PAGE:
The week before Christmas is often an overly busy time for us. This year, it feels perfect. The weather is magnificent, the jobs list is being done and we are having fun along the way.
Will's Christmas stocking is completed:
The Christmas cake is baked. Every year Belinda Jeffery
saves the day with her recipe for a delicious last minute Christmas cake:
The last stitch has been completed on the handmade gifts:
There has been plenty of time for hanging around:
For catching up with friends:
And for jumping on the trampoline until your hair is full of static:
We've danced to Christmas music with Grandma:
And discovered new stories with a favourite Auntie:
For me, this is what Christmas is all about.
Amidst the whirlwind of Christmas preparations this week, I've learned a few things;
- When you have a 14 month old, Christmas decorating is never done. I put the decorations up; Martin takes them down….repeat… repeat…repeat…Who knew that a toddler could remove lights from a tree so quickly?
- Christmas music makes me happy.
- Watching my baby dance to Rocking Around the Christmas Tree makes me even happier.
- It’s impossible to put too many smarties and marshmallows on Christmas biscuits. It is, however, very possible to eat too many of them.
- There is always one more gift to make…it’s a bit like the Never-Ending Story.
- 5.30 am is the best time to sew.
- Queuing to have a photograph with Santa Claus isn’t fun, especially when you've queued for 45 minutes to see the only Santa in Sydney that doesn’t seem to like children. On the other hand, happening upon a dancing Santa in a local market who hands out heart shaped lolly-pops brings great joy.
- Coffee, no children, a good friend and a couple of hours away from Christmas hysteria is a great way to spend a Saturday afternoon.
- Winning a prize from Sew Mama Sew's Giveaway Day is exciting - it's like Christmas has come a little bit early for this fabric junky. Thanks to Kat from Mumma's time to Create.
- Despite the the busy-ness of present making and giving, catching up with friends and family, the stress of cleaning and preparing and the general hysteria that is December, Christmas is still my favourite time of the year.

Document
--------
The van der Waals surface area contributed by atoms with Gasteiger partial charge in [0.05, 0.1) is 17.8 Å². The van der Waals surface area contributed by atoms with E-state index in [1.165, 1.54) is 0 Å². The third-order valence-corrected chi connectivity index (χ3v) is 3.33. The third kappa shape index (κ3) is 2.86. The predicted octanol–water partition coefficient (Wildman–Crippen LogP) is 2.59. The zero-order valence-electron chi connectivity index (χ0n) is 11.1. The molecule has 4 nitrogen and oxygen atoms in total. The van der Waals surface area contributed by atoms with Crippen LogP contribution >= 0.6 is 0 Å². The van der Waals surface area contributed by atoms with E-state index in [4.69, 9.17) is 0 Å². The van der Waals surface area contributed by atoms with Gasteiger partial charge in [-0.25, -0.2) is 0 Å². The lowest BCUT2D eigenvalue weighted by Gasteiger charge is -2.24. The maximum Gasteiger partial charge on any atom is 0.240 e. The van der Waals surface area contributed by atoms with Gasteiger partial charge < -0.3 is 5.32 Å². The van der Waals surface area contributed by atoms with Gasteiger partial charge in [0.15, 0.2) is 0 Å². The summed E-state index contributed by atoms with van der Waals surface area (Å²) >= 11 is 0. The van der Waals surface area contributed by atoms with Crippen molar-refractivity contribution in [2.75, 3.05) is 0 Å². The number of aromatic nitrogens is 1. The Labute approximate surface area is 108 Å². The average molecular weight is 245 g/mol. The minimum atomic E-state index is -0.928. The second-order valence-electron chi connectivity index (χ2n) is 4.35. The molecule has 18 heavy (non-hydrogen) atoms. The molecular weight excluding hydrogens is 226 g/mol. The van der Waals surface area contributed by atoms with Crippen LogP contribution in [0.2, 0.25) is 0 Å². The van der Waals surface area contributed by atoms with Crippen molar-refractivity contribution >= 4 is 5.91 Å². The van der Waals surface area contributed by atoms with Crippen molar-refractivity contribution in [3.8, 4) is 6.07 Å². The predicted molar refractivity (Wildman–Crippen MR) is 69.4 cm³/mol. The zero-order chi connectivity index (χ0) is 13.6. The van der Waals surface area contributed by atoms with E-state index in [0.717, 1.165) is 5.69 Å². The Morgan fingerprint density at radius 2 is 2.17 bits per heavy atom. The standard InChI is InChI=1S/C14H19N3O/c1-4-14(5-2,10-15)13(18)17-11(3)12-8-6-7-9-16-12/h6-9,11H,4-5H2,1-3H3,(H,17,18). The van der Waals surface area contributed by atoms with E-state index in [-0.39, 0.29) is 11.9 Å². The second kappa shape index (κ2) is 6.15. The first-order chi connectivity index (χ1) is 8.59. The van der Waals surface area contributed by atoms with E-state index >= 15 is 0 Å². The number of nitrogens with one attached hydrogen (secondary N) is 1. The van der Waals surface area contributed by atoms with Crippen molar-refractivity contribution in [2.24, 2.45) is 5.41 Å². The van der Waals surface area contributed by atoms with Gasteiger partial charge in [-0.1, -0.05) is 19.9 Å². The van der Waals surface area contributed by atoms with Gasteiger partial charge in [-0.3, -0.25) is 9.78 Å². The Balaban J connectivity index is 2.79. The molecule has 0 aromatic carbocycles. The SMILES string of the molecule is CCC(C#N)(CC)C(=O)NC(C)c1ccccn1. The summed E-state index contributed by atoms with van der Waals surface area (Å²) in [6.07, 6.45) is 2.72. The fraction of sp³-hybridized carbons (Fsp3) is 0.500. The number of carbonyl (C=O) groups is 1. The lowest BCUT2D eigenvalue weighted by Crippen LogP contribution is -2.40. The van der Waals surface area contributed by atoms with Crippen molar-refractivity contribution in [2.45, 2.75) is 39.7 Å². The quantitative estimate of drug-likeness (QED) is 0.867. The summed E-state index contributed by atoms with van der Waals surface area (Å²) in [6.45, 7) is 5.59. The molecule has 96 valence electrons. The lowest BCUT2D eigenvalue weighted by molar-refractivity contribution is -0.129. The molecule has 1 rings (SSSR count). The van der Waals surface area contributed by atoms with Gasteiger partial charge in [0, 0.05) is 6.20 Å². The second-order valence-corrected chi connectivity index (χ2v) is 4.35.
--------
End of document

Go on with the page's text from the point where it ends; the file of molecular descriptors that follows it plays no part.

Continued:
Merry Christmas to you - I hope that your festivities bring you joy and that you find time to unwind and enjoy good times with friends and family, a quiet glass of wine and (of course) some time to sew!
My alter ego, who lives in a parallel universe, has finished all her Christmas sewing, has her handmade gifts wrapped elegantly under her perfectly decorated tree, has a carefully designed, non-stressful plan for completing her Christmas cooking and has a sewing space that looks like this:
My reality is actually this:
This is an extensively cropped photograph. I am too embarrassed to show you a wider view.
As the deadline of Christmas approaches, every spare moment and probably quite a few moments that shouldn't actually be considered spare, are being channeled into trying to complete my Christmas sewing list. There are many consequences - we are eating a lot of left overs (who has time to cook?), our house looks like a bomb has gone off (who has time to clean?) and I am feeling very tired (who has time to sleep?).
In an attempt to protect my mental health and the mental health of my family over the next week, I hereby commit to stop sewing on Sunday 19th of December and not sew after 11pm on any night between now and then.